the men at the met gala served pussycats and pearls
Despite a controversial theme, the men and masc folk in attendance at the Met Gala last night made it the most exciting year for menswear yet.
image Matt Winkelmeyer/MG23/Getty Images for The Met Museum/Vogue
words Joseph Bobowicz
Man, myth and controversial figure, Karl Lagerfeld altered the course of pop culture leaving a catalogue of fashion firsts and era-defining ‘fits in his wake – not to mention a complicated biography. Today, he’s synonymous with reigniting a flailing Chanel, Fendi’s double-F motif, (standing for “fun fur”), a splashy personal wardrobe of choice brooches and starched collars and a long list of offensive comments on everything from the #MeToo movement to refugees, plus-size models to the Holocaust. Despite backlash, the dress code at last night’s Met Gala was “In Honour of Karl” and it certainly gave the men in attendance some inspiration to work with.
Granted, Lagerfeld specialised in womenswear, but his influence transcends gender, pertaining more to form and silhouette. From his days as Pierre Balmain’s assistant and head designer of Jean Patou in the 50s to contemporising Fendi in the 60s and succeeding Coco Chanel from the 80s, he perfected his use of line, which now takes centre stage in the Met Museum’s current 2023 exhibition, Karl Lagerfeld: A Line of Beauty. As such, the men and masc folk attending yesterday had plenty of girl codes to play with in their sartorial response to the brief, alongside direct references to Lagerfeld’s personal look.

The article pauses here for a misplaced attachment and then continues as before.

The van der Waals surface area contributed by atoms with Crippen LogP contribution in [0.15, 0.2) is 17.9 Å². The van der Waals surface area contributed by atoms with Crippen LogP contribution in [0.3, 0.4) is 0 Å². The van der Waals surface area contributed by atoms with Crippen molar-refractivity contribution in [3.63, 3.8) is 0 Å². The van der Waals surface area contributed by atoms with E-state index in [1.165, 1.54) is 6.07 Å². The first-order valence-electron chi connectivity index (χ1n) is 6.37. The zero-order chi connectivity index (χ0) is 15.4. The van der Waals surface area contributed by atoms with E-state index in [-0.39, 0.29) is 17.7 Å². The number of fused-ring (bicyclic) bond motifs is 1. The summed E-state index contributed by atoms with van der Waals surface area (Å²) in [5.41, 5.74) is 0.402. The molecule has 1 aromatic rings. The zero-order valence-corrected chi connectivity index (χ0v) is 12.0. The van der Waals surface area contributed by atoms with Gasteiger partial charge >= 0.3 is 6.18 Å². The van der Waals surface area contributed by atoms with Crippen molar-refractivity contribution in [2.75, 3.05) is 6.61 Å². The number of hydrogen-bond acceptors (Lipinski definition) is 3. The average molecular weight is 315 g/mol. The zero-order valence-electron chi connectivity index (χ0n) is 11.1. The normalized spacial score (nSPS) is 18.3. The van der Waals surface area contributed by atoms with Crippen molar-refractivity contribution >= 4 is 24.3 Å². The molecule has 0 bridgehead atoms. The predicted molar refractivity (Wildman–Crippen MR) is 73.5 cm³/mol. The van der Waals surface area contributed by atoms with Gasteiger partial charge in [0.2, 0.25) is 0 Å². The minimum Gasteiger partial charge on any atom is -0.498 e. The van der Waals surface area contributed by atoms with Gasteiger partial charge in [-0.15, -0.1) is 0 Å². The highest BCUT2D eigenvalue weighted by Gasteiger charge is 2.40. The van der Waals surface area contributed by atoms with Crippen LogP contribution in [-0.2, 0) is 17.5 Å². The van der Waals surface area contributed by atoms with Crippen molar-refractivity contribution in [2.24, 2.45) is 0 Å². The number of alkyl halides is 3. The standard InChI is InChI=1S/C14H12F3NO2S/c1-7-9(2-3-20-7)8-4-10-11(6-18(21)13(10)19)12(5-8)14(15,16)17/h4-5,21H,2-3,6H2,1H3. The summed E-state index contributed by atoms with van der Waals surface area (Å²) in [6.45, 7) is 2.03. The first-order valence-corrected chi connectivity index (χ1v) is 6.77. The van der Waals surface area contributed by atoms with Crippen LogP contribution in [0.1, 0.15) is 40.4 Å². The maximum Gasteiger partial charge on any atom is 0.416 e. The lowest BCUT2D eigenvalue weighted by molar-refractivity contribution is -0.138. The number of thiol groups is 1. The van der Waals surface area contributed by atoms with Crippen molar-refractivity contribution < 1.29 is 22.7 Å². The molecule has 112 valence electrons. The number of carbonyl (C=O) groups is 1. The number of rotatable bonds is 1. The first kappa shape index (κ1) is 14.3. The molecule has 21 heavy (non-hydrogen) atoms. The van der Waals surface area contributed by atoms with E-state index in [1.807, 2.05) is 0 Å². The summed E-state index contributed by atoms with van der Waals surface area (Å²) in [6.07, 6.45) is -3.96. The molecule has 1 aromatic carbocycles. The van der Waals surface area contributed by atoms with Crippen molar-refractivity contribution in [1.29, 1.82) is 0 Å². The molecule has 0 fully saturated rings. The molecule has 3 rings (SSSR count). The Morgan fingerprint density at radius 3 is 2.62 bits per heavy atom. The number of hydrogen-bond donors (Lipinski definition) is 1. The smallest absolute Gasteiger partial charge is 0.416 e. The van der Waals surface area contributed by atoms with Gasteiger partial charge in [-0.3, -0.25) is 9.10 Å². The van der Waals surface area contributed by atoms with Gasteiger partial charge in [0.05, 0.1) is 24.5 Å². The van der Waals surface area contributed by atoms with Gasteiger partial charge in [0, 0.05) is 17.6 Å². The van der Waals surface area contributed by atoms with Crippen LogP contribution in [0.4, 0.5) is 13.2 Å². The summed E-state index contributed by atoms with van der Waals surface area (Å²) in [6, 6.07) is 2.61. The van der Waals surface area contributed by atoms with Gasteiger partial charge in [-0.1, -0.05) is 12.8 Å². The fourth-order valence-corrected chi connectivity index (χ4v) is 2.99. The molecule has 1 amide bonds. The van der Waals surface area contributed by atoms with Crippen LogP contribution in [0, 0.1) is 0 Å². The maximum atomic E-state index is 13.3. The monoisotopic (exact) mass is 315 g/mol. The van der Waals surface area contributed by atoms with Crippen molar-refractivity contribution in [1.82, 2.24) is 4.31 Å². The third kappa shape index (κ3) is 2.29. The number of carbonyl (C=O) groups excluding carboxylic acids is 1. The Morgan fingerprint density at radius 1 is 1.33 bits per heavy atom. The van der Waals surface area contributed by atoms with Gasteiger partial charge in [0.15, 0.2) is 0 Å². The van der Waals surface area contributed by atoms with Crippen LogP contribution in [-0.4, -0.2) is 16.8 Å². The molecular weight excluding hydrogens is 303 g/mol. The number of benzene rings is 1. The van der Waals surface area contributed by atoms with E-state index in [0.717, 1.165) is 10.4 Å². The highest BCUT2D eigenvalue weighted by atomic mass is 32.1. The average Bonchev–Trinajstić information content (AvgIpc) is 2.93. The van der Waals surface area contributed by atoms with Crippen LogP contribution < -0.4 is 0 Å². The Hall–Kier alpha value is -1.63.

Since passing in 2019, Lagerfeld has remained a fixture in fashion folklore. If it’s not a gilt-splashed Cindy Crawford slaying the runway for Chanel SS93 couture or Naomi in a rhinestone bikini and interlocking-C waist chain for SS95, then it’s Lagerfeld’s own black shades and fingerless lambskin gloves that live rent free in our heads. Every guy who owns a set of biker boots and once toyed with a ponytail did so because of Lagerfeld. Laying claim to some 300,000 books and a nutritional regimen of Diet Coke, skimmed milk and no carbs, Lagerfeld was a lot, happiest when squeezed into Hedi Slimane’s Saint Laurent drainpipes. Luckily, the menswear on show for the Met’s 75th anniversary played accurate homage, placing pearls, pussycats and pendants in conversation with prim and (im)proper nods to his white-haired persona.
If you thought this was a polite farewell to the late designer, then think again. Sashaying along the stairs like a camped-up Silver Surfer, Lil Nas X came drenched in glitter by makeup maven Pat McGrath, finishing the look with a skimpy thong, platform boots and whiskers. Hot on the heels of Doja Cat, whose feline facial prosthetics paid homage to Karl’s famous Burmese pet, Choupette, Lil Nas X one-upped Doja, setting the tone for yet another night of meme-mongering goodness. Ass cheeks? Check. Bad taste? Far from it. Lagerfeld infused all his collections with a tongue-in-cheek touch, treating the old codes of Chanel as his to bastardise with postmodern nous.
Following suit, Jared Leto arrived in a scaled-up kitty suit made in the image of Choupette, his cat who survives Lagerfeld with her own Instagram account. As Nick Jonas summarised the look on Vogue’s livestream, “Jared Leto came as a furry. It’s great.” Leto, who will play Lagerfeld in his upcoming biopic later revealed another look below: a billowing, bejewelled shoulder cape, sheath-sleeved top, pleated skirt and fingerless gloves. In this all-black ensemble, Leto had gone from white fluffball to demure goth in Gucci loafers, a dark-light dichotomy reflective of Lagerfeld’s work.